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Distilling Evaluation Practice into 43 Essential Tasks by Kelly Robertson and Lori Wingate

Hello, AEA365 community! Liz DiLuzio here, Lead Curator of the blog. This week is Individuals Week, which means we take a break from our themed weeks and spotlight the Hot Tips, Cool Tricks, Rad Resources and Lessons Learned from any evaluator interested in sharing. Would you like to contribute to future individuals weeks? Email me at AEA365@eval.org with an idea or a draft and we will make it happen.

We’re Kelly Robertson and Lori Wingate. We work at The Evaluation Center at Western Michigan University. We are part of EvaluATE, the evaluation hub for the National Science Foundation’s Advanced Technological Education (ATE) program. To help EvaluATE focus its capacity development work, we created a list of essential ATE tasks. We’re using this list to guide development of a comprehensive set of resources to support evaluation in the ATE program.

We based the initial task list on AEA’s Evaluator Competencies, JCSEE’s Program Evaluation Standards, and our experience as evaluators. We then validated the tasks through (1) a year-long evaluation task-tracking study involving ATE evaluators and project leaders; (2) a Delphi study that included two rounds of review and feedback on the tasks by experienced evaluators; and (3) a review by critical friends with expertise in diversity, equity, and inclusion in evaluation. (To learn how we maintained participation over a whole year, see our other AEA365 blog post about this study).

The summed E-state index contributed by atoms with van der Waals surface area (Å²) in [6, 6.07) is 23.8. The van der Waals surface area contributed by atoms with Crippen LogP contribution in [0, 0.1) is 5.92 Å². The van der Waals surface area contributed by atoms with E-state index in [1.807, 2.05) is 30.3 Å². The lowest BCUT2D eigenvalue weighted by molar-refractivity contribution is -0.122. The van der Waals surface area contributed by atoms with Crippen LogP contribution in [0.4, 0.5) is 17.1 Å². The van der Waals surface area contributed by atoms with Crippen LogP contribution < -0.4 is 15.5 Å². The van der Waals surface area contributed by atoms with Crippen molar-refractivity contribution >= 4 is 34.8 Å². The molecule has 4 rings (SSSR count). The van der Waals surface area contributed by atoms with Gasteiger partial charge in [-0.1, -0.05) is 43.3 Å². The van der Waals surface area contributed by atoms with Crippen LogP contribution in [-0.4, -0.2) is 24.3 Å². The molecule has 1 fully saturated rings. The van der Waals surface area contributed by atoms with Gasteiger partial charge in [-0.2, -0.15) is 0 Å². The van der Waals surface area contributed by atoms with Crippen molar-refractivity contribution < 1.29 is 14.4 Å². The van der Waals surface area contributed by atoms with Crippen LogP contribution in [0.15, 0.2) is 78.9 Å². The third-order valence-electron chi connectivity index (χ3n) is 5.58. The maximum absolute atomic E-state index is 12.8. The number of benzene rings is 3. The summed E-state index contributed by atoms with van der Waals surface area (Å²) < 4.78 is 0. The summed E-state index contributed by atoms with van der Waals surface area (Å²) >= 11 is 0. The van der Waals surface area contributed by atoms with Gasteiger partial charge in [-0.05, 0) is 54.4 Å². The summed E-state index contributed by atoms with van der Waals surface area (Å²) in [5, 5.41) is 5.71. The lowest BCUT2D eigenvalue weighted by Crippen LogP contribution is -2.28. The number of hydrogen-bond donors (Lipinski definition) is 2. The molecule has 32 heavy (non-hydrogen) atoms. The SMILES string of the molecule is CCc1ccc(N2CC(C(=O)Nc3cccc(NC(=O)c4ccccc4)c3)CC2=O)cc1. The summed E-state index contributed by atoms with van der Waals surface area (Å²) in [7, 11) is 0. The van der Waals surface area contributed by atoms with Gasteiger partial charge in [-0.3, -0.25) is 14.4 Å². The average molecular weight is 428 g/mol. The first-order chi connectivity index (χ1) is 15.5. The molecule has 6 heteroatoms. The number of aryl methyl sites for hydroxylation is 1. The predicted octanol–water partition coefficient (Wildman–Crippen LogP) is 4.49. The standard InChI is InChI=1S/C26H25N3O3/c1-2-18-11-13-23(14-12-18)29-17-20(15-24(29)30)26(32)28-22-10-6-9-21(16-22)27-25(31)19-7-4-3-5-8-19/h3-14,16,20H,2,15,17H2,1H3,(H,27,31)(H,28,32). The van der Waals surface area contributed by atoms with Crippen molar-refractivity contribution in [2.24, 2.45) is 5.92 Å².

The list of essential ATE evaluation tasks contains 43 tasks. Each task statement describes an evaluation-related activity with a clear beginning and end, along with the purpose of the task. The tasks are organized around seven broad domains of evaluation activity:

  • Management Tasks focus on allocating and using the resources involved in conducting an evaluation, including people, time, and money.
  • Engagement Tasks are about involving people close to the project being evaluated (and close to the evaluation itself) in various ways throughout an evaluation.
  • Planning and Design Tasks focus onclarifying what will be evaluated and how to structure the inquiry.
  • Data Collection and Analysis Tasks are about gathering data andtransforming raw data into findings.
  • Interpretation Tasks are about making sense of analyzed data to answer evaluation questions and develop recommendations
  • Communication, Dissemination, and Use of Results Tasks address formal communication about evaluation, making the results available to others, and using the results to make decisions and take action.
  • The Quality Review Task focuses onobtaining formal and informal feedback about the degree to which the evaluation adheres to evaluation quality guidelines.

Rad Resource

If you are involved in evaluation capacity development, check out the list of essential ATE evaluation tasks. It might help you prioritize and focus your efforts to help your audience navigate the complexity of evaluation.

Do you have questions, concerns, kudos, or content to extend this aea365 contribution? Please add them in the comments section for this post on the aea365 webpage so that we may enrich our community of practice. Would you like to submit an aea365 Tip? Please send a note of interest to aea365@eval.org . aea365 is sponsored by the American Evaluation Association and provides a Tip-a-Day by and for evaluators. The views and opinions expressed on the AEA365 blog are solely those of the original authors and other contributors. These views and opinions do not necessarily represent those of the American Evaluation Association, and/or any/all contributors to this site.

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